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irish cathedralIn Dublin, just as in all of Europe, the spires and steeples of beautiful church buildings turn your eyes upward as you walk around each corner of the city. I noticed in the advertising about tourism in Dublin that one particularly beautiful building adorned the ads for The Church. John Wesley delivered his first sermon in Ireland here in 1747 when it was known as St. Mary’s Church of Ireland. George Handel used its organ to practice as he prepared for the first public performance in Ireland of his Messiah. Other notables attended and a few are buried within its walls—as is the case with many churches in Europe.

Welcome to The Church. The Church is the ‘local’ of choice for native Dubliners and welcomes approx 700,000 visitors annually from all over the world who come to experience the culture, atmosphere and friendly service at The Church.

So begins the description on its website—well, not exactly. I deleted a few words in the opening sentence, so let me put them back in now.

Welcome to The Church, we are Dublin’s most unique bar and restaurant.

Now that’s disappointing, isn’t it!  Just as disappointing to me is to note their website http://www.thechurch.ie .  Was there no Christian church in all of Ireland that claimed this site??

Today . . . today the Irish are nominally Christian (84%), but the churches are empty while the bars are full!

Christianity in Ireland dates back to the very earliest mission efforts of the earliest Christians, perhaps as early as the second century, but surely by the third. The national treasure of Ireland is the Book of Kells, an illuminated copy of the four gospels, created sometime around 800 AD.  And then there is St. Patrick and St. Columba, from the 5th and 6th centuries respectively—great heroes of faith in Ireland. Many stories of early Irish missionaries, then later Irish Christian scholars, fill the pages of western church history.

We worshiped with a very faithful remnant in Dublin on Sunday, and I’m sure there were other very faithful Christians meeting around the city. The variety of nationalities represented jumped out at us.  Out of 40 people in this service, at least half were from non-western countries: Liberia, South Africa, Ghana, Malaysia—probably others whom I did not meet.

Fortunately, the pages of western church history do not contain the whole story of the Way—just as the story of the Jerusalem church was/ not the whole story of the Way even in the first century.

I’ve been thinking of how much trouble the Jerusalem-mostly-Jewish Christians had accepting the fact that the gospel was not just going to a few Gentiles, but was spreading throughout the Gentile world.  We call them the “judaizers,” but mostly they were Christians who were trying to imprison the Message into the Jewish context from which it started.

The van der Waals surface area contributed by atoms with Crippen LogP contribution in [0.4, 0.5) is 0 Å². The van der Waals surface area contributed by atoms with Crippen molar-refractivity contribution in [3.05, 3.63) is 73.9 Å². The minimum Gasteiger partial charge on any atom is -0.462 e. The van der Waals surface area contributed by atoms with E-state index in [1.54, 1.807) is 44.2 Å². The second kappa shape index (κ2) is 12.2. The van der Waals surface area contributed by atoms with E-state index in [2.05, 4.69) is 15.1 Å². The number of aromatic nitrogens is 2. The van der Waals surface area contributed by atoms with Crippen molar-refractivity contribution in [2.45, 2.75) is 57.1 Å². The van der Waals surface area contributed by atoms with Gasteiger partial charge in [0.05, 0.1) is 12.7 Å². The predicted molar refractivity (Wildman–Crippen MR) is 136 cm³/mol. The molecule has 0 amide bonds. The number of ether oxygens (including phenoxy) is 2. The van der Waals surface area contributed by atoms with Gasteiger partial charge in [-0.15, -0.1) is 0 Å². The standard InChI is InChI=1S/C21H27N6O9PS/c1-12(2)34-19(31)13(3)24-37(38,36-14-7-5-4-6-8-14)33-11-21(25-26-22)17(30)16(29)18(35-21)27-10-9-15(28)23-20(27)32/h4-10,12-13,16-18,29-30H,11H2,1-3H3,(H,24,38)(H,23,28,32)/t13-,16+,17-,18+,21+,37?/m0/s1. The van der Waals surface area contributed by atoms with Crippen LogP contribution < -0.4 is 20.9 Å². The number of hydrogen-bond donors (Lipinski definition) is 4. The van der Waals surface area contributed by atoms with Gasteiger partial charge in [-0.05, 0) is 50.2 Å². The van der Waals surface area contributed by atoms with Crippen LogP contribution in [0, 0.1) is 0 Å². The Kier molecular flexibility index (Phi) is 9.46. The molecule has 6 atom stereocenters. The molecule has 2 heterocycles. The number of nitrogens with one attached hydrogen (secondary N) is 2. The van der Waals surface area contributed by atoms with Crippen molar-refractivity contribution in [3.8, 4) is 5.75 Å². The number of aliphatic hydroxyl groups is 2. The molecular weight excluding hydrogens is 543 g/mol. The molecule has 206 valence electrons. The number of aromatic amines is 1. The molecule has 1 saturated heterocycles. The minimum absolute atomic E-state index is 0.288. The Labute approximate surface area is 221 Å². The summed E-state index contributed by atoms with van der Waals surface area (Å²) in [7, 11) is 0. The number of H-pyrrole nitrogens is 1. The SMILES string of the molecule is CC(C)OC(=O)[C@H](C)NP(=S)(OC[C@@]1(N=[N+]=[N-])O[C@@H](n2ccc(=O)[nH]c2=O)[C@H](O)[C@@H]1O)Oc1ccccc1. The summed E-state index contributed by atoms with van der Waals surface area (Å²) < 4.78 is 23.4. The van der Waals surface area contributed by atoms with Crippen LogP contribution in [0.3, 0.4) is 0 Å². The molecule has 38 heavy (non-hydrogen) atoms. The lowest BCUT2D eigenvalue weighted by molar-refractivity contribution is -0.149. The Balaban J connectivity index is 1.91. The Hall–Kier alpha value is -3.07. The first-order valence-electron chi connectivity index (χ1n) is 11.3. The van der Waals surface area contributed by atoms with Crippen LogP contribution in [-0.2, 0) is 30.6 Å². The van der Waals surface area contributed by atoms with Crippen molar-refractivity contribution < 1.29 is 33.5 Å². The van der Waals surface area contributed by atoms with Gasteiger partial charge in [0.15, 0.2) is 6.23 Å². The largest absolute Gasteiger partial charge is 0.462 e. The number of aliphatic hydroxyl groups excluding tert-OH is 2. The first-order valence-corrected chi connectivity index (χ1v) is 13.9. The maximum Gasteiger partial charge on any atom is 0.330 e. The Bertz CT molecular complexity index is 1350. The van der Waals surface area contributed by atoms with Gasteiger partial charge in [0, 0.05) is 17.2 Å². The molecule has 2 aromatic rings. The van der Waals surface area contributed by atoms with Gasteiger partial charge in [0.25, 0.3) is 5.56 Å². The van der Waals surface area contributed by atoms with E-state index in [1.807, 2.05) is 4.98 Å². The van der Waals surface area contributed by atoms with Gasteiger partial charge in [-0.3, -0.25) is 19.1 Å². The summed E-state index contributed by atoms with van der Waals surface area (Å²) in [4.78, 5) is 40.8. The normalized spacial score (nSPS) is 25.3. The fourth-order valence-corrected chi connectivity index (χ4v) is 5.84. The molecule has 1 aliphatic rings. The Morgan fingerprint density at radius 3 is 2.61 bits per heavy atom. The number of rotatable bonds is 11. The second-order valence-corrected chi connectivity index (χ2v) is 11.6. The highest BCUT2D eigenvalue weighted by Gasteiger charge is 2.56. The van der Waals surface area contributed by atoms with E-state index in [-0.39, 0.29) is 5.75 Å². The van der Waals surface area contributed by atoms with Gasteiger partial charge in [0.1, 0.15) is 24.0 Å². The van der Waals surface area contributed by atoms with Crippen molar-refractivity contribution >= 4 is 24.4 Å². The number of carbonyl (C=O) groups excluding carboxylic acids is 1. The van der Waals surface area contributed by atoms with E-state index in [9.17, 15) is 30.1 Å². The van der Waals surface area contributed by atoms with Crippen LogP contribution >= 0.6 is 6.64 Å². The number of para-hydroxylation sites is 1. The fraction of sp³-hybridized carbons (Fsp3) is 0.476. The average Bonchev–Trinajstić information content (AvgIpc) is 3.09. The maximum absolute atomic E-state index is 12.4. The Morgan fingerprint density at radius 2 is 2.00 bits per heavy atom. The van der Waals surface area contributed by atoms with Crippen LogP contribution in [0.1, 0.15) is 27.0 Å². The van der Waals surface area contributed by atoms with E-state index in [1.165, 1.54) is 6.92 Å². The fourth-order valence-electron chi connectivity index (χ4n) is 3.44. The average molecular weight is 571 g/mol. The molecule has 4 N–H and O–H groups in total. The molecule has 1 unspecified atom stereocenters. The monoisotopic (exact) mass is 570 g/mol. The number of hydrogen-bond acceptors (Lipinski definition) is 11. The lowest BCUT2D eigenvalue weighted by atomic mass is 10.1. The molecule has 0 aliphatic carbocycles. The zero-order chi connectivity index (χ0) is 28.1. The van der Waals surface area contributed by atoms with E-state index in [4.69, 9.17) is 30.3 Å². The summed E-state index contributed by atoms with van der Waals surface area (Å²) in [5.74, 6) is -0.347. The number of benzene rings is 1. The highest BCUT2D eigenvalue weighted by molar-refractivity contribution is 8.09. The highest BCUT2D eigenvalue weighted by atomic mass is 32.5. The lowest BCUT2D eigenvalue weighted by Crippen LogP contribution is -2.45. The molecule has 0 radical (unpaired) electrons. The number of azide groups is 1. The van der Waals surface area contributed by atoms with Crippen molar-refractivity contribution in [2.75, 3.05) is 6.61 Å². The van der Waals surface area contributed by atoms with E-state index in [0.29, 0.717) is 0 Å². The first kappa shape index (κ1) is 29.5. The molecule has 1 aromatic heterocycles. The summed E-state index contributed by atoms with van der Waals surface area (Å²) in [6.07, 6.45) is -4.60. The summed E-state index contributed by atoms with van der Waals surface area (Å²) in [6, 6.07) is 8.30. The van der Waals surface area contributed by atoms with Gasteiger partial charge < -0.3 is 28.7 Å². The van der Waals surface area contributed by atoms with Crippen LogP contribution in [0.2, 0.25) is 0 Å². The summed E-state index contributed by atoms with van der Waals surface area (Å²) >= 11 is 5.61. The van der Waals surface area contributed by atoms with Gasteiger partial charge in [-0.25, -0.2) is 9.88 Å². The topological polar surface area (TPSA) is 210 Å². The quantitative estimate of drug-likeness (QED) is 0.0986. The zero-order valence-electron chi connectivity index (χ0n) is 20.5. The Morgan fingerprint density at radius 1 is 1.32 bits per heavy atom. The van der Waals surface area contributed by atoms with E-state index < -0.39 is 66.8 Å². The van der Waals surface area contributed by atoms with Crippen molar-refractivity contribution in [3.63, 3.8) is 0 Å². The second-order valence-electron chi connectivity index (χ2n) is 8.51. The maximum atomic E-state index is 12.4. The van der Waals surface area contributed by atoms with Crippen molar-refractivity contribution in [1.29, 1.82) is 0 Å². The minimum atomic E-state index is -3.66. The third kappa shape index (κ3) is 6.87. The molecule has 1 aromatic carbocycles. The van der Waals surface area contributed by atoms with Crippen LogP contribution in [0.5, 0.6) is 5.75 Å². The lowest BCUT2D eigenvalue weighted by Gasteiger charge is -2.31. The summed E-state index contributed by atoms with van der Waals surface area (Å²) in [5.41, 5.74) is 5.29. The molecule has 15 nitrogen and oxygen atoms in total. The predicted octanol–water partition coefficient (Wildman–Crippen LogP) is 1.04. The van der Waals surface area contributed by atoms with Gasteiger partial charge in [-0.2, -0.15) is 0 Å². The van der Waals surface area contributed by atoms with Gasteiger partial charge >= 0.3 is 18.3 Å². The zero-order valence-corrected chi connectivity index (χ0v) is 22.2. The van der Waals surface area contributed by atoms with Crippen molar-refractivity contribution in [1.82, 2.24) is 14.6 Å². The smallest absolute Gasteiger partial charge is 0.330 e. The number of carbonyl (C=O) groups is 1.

As late as the end of the book of Acts, roughly thirty years after the day of Pentecost, James, the brother of the Lord and an apostle/elder in the Jerusalem church, pleads with Paul to accommodate the Jewish Christians who needed to see that he had not forsaken the Law and that he was not introducing Gentile elements into temple worship!  As the Jews saw their place in the world slipping away from them—it’s only another decade until Jerusalem and the temple are completely destroyed and the Jews scattered among the nations for 20 centuries—they held on even more tightly to their own traditions—even the Christian Jews apparently.

Is it possible that the Christianity of the western world with all its centuries of architecture and tradition has grown so stale that God is moving on with His plan? Many have reported the shift in Christianity’s center to Africa and the southern hemisphere.  The rapid growth of the kingdom in China has great potential for changing the outward appearance of Christianity in a world where one out of every four persons alive is Chinese.

I don’t have all the answers, but I can tell you that I believe what the Apostle Paul said to the Greeks at the Aeropagus (ERV, Acts 17:26-27),

God began by making one man, and from him he made all the different people who live everywhere in the world. He decided exactly when and where they would live. God wanted people to look for him, and perhaps in searching all around for him, they would find him. But he is not far from any of us.”

We feel like we are in a battle for the very life of the church in America. We see churches closing around us now and we are afraid they will all become bars and restaurants like in Europe.  Of course, we, as do the European Christians, must continue to be faithful, to bear witness, to be salt and light, but we should not be afraid for God’s church.

And we should be wide open to receiving the nations into the heart of our fellowship—because they are in God’s heart!

 

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